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How to navigate risk in the healthcare hybrid cloud

Among other goals, a hybrid cloud strategy must provide a healthcare organization with the right levels of data performance, cost, security, access, protection and governance.

Jeff Rowe | Oct 05, 2017 09:27 am

We’ve pointed numerous times recently to the rise in popularity of hybrid cloud strategies for healthcare organizations still trying to figure out the best way to begin to take advantage of the cloud.  

But as with any emerging technological option, there are still risks and challenges that somewhat balance the advantages of the hybrid cloud, in addition to the well-known concerns about security, and planning to overcome these issues should be an essential part of any cloud migration strategy.

For example, a recent article out of the UK notes, stakeholders need to be mindful of the potential complexity of a hybrid cloud strategy. “With the explosion of web services, mobile devices and new technologies, managing the complexity of an expanding data centre environment across a hybrid cloud is a significant challenge. Choosing the right service offerings at the right service levels on different data management frameworks across a blend of cloud resources can be daunting.”

In addition, the article notes, “for years, IT organizations have been working towards developing agility within the data centre. Now, as the public cloud is folded into company IT strategies, the capability to move applications, workloads and data among cloud resources requires connections between those resources - a cloud data fabric - to extend this agility to a hybrid cloud.”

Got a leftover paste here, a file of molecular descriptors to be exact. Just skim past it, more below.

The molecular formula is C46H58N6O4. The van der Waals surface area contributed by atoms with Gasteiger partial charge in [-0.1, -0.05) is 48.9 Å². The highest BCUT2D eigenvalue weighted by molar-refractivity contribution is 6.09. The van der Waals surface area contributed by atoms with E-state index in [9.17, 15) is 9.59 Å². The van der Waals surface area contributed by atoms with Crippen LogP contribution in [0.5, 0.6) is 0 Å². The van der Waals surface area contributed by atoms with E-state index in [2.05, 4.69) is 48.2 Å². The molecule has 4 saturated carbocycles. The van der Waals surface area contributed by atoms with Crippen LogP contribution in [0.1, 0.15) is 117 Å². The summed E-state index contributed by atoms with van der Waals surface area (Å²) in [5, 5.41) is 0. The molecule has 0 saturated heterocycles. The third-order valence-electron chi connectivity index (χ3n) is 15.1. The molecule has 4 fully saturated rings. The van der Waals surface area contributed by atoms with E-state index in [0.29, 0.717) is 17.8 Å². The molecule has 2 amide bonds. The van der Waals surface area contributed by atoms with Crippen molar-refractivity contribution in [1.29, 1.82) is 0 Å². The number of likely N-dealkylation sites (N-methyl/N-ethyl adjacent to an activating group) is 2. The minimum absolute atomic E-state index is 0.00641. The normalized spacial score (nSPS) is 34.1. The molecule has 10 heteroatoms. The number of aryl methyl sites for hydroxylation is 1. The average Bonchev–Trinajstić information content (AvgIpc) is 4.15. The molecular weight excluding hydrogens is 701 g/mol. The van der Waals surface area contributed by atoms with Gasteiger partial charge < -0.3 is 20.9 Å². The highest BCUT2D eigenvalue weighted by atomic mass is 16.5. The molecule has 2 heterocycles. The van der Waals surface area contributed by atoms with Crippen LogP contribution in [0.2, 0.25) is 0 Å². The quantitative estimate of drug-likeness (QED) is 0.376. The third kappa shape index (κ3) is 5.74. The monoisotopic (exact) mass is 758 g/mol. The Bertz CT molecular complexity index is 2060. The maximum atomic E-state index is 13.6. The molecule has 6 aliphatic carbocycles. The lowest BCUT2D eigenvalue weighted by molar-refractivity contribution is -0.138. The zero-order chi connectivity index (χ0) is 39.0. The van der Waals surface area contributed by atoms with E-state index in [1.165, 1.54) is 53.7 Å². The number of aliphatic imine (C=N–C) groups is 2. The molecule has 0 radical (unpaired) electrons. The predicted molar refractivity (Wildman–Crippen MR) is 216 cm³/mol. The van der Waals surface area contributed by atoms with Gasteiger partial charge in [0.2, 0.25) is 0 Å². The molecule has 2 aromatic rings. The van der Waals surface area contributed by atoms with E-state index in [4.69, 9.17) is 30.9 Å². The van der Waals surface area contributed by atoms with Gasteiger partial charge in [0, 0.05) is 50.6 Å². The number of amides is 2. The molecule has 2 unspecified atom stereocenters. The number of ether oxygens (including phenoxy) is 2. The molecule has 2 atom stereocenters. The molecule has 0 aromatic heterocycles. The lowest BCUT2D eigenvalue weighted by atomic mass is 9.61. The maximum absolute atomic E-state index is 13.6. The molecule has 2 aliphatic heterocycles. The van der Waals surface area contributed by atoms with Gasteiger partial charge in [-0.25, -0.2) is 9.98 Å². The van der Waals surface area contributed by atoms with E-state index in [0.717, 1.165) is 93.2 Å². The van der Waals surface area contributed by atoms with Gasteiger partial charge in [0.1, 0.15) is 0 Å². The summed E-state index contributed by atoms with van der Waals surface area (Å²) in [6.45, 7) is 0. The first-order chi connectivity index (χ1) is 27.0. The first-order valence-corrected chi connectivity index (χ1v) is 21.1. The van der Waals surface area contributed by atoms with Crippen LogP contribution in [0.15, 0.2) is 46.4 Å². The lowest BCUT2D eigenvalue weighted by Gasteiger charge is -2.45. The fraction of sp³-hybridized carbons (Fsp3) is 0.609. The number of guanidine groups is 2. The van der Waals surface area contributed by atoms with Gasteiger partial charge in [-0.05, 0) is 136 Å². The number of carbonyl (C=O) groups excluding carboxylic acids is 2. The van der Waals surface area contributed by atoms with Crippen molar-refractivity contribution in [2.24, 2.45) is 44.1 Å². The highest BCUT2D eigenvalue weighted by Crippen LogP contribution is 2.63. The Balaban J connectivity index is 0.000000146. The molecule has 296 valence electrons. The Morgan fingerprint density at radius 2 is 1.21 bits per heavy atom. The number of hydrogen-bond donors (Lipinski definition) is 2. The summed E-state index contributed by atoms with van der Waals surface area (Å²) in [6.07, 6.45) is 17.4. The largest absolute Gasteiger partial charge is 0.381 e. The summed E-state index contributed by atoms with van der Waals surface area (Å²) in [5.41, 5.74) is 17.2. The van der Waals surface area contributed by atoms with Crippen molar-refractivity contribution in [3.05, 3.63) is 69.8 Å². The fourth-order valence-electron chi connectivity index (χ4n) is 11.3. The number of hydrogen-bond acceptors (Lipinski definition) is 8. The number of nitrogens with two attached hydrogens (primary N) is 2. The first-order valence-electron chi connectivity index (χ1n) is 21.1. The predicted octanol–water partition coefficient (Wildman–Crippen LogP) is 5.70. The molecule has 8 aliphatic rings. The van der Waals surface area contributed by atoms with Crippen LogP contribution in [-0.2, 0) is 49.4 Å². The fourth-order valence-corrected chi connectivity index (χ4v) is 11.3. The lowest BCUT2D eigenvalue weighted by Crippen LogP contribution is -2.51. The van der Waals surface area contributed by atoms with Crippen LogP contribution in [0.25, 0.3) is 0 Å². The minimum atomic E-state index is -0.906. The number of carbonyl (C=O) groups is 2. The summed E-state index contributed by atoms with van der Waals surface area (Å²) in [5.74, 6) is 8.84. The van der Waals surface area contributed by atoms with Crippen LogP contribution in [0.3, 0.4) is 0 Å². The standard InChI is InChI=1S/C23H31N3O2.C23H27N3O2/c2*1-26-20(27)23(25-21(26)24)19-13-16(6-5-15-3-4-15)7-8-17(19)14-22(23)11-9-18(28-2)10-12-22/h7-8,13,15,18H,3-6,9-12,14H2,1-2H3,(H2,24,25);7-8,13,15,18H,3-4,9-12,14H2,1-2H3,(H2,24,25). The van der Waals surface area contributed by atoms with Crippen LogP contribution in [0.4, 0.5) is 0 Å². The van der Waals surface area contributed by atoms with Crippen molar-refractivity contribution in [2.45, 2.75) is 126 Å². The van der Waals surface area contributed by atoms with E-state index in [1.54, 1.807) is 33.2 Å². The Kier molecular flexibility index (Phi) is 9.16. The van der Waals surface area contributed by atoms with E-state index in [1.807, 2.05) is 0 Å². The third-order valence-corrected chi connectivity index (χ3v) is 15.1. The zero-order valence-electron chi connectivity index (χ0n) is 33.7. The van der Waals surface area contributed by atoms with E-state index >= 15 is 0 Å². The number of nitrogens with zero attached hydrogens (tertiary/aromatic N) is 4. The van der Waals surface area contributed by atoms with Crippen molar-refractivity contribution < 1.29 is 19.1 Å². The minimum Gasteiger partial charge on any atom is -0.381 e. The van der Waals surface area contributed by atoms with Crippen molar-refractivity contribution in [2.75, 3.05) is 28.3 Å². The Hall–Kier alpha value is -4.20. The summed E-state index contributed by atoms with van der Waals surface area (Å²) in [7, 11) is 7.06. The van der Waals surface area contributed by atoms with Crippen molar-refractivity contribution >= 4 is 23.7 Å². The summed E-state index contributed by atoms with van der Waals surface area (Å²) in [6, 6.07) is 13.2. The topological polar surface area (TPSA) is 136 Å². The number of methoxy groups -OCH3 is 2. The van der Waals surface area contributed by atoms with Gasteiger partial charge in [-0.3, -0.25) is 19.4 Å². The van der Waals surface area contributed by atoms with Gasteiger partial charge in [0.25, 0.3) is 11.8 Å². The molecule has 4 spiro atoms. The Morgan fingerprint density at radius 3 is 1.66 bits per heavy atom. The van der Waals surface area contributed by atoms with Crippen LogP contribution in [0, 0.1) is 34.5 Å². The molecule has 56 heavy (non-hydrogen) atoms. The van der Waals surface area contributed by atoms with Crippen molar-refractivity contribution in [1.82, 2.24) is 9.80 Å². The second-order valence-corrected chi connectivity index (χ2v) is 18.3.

Interestingly, one of the challenges the writer discusses that might fly under many organizations’ radar is the need to have the skills at hand, though that can mean either in-house or via a partner. “If a skills gap exists in an organization,” the writer says, “that shouldn’t be seen as an obstacle to moving to a hybrid cloud model. Selecting the right consulting services partner to help design, deploy and manage the cloud environment can help address such a gap whilst still gaining the business benefits of a hybrid cloud.”

Other key considerations include ensuring control of data even though management of infrastructure and applications may increasingly be shared, as well as implementing effective management tools to protect against excessive cloud provider lock-in.